Opposition to a proposed interstate fracked natural gas pipeline that would cut through mountain ridge tops and other environmentally intact landscapes from West Virginia through Virginia and North Carolina is entering the stage of civil obedience, according to a Baptist church member arrested during a sit-in at the office of North Carolina Gov. Roy Cooper Feb. 2.
Greg Yost, a member of Alliance of Baptists-affiliated Circle of Mercy in Asheville, N.C., was one of 15 protestors charged with second-degree trespassing for remaining in the building after hours, according to local media.
Organized by Alliance to Protect Our People and the Places We Live, the protest came days after one of the governor’s regulatory commissions granted a key permit needed by Duke Energy to begin cutting down trees and clearing land in eight North Carolina counties for the Atlantic Coast Pipeline.
Yost, a 51-year-old math teacher from Mars Hill, N.C., said the gathering was to send a message to both the governor and Duke Energy that activists are prepared to “get in the way” to stop the 600-mile pipeline to bring fracked natural gas from West Virginia into the Southeast.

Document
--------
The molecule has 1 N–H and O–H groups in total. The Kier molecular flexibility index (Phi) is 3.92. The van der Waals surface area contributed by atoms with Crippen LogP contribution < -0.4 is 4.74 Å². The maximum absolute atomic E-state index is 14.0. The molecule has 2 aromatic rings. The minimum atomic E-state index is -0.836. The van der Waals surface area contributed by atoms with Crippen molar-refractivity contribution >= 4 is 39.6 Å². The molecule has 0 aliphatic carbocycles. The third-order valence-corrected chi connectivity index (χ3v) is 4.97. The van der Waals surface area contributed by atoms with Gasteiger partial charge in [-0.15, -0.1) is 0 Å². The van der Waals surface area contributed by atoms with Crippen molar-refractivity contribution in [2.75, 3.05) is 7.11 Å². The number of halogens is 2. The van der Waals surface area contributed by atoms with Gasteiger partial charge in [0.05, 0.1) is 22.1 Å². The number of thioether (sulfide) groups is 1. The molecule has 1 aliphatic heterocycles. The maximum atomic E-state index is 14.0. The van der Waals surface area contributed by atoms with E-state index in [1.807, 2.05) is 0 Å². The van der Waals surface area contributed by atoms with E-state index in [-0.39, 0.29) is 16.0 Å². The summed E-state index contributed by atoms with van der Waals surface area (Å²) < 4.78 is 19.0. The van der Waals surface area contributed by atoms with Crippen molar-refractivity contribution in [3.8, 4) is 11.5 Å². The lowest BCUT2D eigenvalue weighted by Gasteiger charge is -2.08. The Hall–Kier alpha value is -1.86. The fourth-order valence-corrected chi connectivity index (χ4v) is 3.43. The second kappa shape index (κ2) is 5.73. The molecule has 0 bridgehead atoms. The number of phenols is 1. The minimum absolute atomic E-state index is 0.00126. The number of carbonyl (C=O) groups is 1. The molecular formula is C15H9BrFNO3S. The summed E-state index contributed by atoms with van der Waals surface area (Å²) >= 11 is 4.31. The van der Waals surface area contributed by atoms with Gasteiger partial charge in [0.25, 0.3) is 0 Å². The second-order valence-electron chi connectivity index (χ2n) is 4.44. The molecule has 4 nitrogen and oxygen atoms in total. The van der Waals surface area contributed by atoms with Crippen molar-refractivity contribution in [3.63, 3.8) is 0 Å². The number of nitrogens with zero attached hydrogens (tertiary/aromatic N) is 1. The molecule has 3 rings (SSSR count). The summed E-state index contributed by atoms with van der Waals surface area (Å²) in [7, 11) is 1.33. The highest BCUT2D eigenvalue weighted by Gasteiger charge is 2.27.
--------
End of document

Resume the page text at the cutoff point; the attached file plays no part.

“We’re not moving from the governor’s office today,” Yost said.
“We are here to send a message to the governor and to Duke Energy that we are going to get in the way,” Yost said in a Facebook video.
“North Carolina cannot just look the other way on this issue,” Yost said. “Sometimes when you’re trying to do something and trying to do something right, you win a few and you lose a few, but the situation we’re in in North Carolina with this pipeline is we can’t afford to lose this.”
Yost, a veteran environmental protester, said it is “hard to beat back” a pipeline after permits are issued, but he vowed that pipeline opponents are not giving up the fight.
“If it takes getting in the way of construction, that’s what we’re going to do,” he said. “If it takes getting arrested, that’s what we’re going to do.”